First off, it’s obviously about as misogynistic an argument as one can muster for…well, anything. Women should be treated like children, or like the mentally handicapped. Because they’re not rational beings. And if you just humor them when they complain about their silly little “wage gap” or “rape” or “inability to secure safe and legal health care,” well, then you might get laid! (I know, his metaphor is pretty obscure, but that’s what it meant, if you couldn’t figure it out with your childish lady brains.)

But as deeply offensive and awful as the argument is toward women, it is nearly as evil toward men. I don’t like the MRAs, and I think they’re wrong about just about everything. But telling them, “Hey, shut up and you can bang chicks” is patently offensive. Believe it or not, men have more interests than sex. Really! It’s true! And saying that all male concerns should vanish in service to the larger focus of gettin’ some — well, as usual, nobody hates men as much as an anti-feminist.

Fairness is an illusion. It’s unobtainable in the real world. I’m happy that I can open jars with my bare hands. I like being able to lift heavy objects. And I don’t mind that women get served first in restaurants because I don’t like staring at food that I can’t yet eat.

See? Women are much more likely to get raped by men, but men have towait for our food! Everybody’s got issues! Stop complaining!

If you’re feeling unfairly treated because women outlive men, try visiting an Assisted Living facility and see how delighted the old ladies are about the extra ten years of pushing the walker around. It makes dying look like a bargain.

Unless your alternative is being dead. I don’t want to suffer in my old age, but neither do I want to give up on life while I can still enjoy some of it; frankly, if I’m pushing a walker around, surfing the internet, and watching old “Battlestar Galactica” reruns on the Old Folks channel, and if my daughter brings herself and her partner and any kids they might have around to visit once in a while — well, I’m not going to be in any hurry to leave, no matter how often I have to pee at night.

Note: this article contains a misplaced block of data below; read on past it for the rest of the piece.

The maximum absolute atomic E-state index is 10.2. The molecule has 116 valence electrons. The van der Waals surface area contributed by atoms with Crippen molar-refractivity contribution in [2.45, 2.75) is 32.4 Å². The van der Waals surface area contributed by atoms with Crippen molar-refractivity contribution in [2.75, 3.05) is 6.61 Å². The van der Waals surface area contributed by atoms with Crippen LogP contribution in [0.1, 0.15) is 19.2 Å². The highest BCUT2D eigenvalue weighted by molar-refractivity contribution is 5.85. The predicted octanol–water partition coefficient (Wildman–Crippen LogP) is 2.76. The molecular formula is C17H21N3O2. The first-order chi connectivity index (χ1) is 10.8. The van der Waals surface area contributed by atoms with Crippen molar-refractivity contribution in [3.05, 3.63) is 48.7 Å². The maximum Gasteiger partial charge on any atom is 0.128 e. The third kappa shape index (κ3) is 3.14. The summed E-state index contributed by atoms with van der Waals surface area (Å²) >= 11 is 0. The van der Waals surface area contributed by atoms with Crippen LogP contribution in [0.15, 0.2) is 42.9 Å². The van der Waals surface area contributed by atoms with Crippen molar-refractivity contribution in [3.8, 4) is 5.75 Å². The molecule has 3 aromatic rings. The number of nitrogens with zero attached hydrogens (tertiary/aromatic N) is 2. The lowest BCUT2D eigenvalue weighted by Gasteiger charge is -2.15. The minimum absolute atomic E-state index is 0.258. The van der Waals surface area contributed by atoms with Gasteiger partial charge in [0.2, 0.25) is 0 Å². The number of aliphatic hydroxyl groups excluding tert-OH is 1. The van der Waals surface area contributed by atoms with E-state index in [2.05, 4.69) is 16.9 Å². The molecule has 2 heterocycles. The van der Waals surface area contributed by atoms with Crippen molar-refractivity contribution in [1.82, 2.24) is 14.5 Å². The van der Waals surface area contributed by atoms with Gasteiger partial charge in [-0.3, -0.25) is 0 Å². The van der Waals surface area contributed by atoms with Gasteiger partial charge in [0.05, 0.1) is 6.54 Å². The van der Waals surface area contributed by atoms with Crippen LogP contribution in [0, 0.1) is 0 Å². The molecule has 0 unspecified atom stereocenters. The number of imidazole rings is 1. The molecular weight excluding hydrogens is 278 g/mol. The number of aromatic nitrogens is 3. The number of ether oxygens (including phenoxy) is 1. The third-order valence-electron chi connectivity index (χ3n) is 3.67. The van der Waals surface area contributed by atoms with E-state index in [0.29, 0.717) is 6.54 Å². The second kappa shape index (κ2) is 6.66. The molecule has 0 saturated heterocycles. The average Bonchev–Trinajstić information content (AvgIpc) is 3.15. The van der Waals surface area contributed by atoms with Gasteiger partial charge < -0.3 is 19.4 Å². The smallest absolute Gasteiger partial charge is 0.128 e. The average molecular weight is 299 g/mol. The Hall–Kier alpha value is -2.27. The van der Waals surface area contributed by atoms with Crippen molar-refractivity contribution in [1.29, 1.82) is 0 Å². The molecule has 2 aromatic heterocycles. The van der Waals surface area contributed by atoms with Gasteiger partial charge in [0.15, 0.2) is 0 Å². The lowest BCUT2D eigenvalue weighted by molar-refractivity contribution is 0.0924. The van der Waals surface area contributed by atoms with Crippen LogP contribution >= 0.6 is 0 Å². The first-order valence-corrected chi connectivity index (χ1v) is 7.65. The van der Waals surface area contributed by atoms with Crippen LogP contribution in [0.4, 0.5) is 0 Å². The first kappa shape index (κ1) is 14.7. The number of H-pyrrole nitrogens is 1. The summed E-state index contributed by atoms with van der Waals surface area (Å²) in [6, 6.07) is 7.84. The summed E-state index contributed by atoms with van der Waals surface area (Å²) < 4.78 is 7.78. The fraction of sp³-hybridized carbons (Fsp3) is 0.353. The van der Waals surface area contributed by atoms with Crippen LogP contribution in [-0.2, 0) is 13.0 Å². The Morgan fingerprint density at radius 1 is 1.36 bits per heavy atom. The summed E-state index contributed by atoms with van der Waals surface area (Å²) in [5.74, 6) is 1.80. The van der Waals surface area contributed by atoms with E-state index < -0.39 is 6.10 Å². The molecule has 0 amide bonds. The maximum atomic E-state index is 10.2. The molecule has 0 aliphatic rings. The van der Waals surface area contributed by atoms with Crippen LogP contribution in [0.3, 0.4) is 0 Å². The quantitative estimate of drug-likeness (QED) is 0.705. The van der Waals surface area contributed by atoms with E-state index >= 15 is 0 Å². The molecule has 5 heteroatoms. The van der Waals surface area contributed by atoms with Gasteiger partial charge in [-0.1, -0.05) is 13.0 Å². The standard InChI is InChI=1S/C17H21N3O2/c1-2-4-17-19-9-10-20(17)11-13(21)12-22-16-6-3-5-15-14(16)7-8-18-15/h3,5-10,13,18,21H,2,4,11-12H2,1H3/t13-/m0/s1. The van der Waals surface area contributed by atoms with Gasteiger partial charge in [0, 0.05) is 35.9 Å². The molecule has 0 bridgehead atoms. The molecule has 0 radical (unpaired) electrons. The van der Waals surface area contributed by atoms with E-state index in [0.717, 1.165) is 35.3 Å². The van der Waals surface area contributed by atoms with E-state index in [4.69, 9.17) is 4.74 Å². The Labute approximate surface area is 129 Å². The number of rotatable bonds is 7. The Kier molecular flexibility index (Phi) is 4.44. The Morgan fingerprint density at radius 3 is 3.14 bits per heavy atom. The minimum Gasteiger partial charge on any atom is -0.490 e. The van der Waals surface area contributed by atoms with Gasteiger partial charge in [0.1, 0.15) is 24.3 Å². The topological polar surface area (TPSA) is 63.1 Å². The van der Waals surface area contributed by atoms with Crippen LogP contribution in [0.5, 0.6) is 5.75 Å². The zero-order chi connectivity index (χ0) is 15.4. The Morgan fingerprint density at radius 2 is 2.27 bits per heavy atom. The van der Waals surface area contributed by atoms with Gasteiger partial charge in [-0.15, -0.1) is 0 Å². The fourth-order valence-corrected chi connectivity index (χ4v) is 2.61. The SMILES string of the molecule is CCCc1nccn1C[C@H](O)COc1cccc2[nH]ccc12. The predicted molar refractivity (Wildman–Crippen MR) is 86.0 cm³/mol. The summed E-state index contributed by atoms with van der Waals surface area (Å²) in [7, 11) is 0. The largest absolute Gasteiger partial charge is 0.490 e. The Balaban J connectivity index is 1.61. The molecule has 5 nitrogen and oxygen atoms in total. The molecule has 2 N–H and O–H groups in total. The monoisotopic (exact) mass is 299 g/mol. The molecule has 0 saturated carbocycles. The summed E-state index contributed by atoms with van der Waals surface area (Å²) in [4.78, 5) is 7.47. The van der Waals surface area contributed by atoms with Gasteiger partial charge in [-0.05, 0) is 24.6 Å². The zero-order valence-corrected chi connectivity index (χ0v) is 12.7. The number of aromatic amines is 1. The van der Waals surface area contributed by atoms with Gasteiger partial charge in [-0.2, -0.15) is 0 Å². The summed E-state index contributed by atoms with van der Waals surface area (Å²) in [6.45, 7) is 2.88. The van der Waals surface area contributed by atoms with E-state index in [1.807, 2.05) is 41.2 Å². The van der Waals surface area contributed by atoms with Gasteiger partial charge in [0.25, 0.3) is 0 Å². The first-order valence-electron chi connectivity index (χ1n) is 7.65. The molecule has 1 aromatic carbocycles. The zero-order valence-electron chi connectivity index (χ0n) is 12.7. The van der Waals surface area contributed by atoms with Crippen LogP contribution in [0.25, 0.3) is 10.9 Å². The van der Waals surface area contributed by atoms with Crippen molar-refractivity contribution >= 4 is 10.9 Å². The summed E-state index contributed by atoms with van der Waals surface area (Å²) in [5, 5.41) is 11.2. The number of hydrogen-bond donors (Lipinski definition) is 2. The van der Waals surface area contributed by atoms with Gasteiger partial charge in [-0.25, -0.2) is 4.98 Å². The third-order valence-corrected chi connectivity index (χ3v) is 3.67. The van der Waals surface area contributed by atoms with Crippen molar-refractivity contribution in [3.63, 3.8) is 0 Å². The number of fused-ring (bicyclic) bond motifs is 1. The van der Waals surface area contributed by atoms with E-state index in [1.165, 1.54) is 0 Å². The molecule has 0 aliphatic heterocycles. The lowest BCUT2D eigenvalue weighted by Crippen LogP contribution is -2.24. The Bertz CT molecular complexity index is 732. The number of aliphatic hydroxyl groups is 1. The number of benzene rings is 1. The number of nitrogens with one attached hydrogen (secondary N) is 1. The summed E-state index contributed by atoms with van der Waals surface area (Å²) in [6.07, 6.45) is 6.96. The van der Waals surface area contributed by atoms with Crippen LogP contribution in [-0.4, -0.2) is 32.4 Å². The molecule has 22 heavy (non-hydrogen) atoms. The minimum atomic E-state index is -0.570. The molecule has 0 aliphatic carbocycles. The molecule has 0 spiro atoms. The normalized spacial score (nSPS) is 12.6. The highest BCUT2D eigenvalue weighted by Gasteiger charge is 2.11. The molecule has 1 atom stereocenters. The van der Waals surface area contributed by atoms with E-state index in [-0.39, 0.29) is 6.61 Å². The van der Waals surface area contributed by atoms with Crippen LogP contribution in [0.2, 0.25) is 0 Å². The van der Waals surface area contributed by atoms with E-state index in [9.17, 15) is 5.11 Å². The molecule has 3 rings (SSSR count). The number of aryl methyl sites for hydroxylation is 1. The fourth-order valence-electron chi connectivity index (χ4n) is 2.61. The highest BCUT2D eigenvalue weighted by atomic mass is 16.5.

Oh, and the gender gap isn’t ten years — it’s five. That’s down from a high of 7.8 years. Clearly, that decline is proof of something. Just not that there’s a conspiracy to keep women alive at the expense of men.

I don’t like the fact that the legal system treats men more harshly than women. But part of being male is the automatic feeling of team. If someone on the team screws up, we all take the hit. Don’t kid yourself that men haven’t earned some harsh treatment from the legal system. On the plus side, if I’m trapped in a burning car someday, a man will be the one pulling me out. That’s the team I want to be on.

Seriously, I don’t even know what he’s talking about here. I thought the evo-psych just-so story was that men were more competitive and less collaborative?

And why would it be a man pulling you out of a burning car? I ain’t pulling nobody out of a burning car. And yet many female firefighters and police officers will do so happily.

This isn’t argument-by-analogy. It’s argument-by-stupidity.

Anyhow, we’re mercifully to the closing paragraph. And it’s here that Scott Adams suddenly achieves self-awareness.

I realize I might take some heat for lumping women, children and the mentally handicapped in the same group.

Oh, I don’t know who would do that.

So I want to be perfectly clear. I’m not saying women are similar to either group.

No! Of course not!

I’m saying that a man’s best strategy for dealing with each group is disturbingly similar.

Right! He’s not saying that women are children, or mentally disabled. He’s just saying that if you’re a man, you should treat women like they’re children, or like they’re mentally disabled. See? I don’t know why anyone would be offended by that.

If he’s smart, he takes the path of least resistance most of the time, which involves considering the emotional realities of other people. A man only digs in for a good fight on the few issues that matter to him, and for which he has some chance of winning. This is a strategy that men are uniquely suited for because, on average, we genuinely don’t care about 90% of what is happening around us.

So sure, women get all upset about “not getting fair pay” and “being expected to stay home with the kids” and “being raped” and stupid stuff like that. Women! Amirite? Always with the drama! Not like men — we don’t sweat the small stuff, like women’s rights.

Now, you might think that this is the most asinine thing you ever read, and that Adams himself clearly felt so, since he pulled the post. Maybe you’re even hoping that this is some kind of scam, that Adams didn’t write this at all. Well, to the second point, sorry — there are screen shots.

But you’re right, maybe Adams feels bad about it. Maybe he went to sleep, and woke up, and thought, “Boy, that was stupid.”

Or maybe Adams decided to take to Feministe to defend himself.

Is this an entire website dedicated to poor reading comprehension? I don’t think one of you understood the writing. You’re all hopping mad about your own misinterpretations.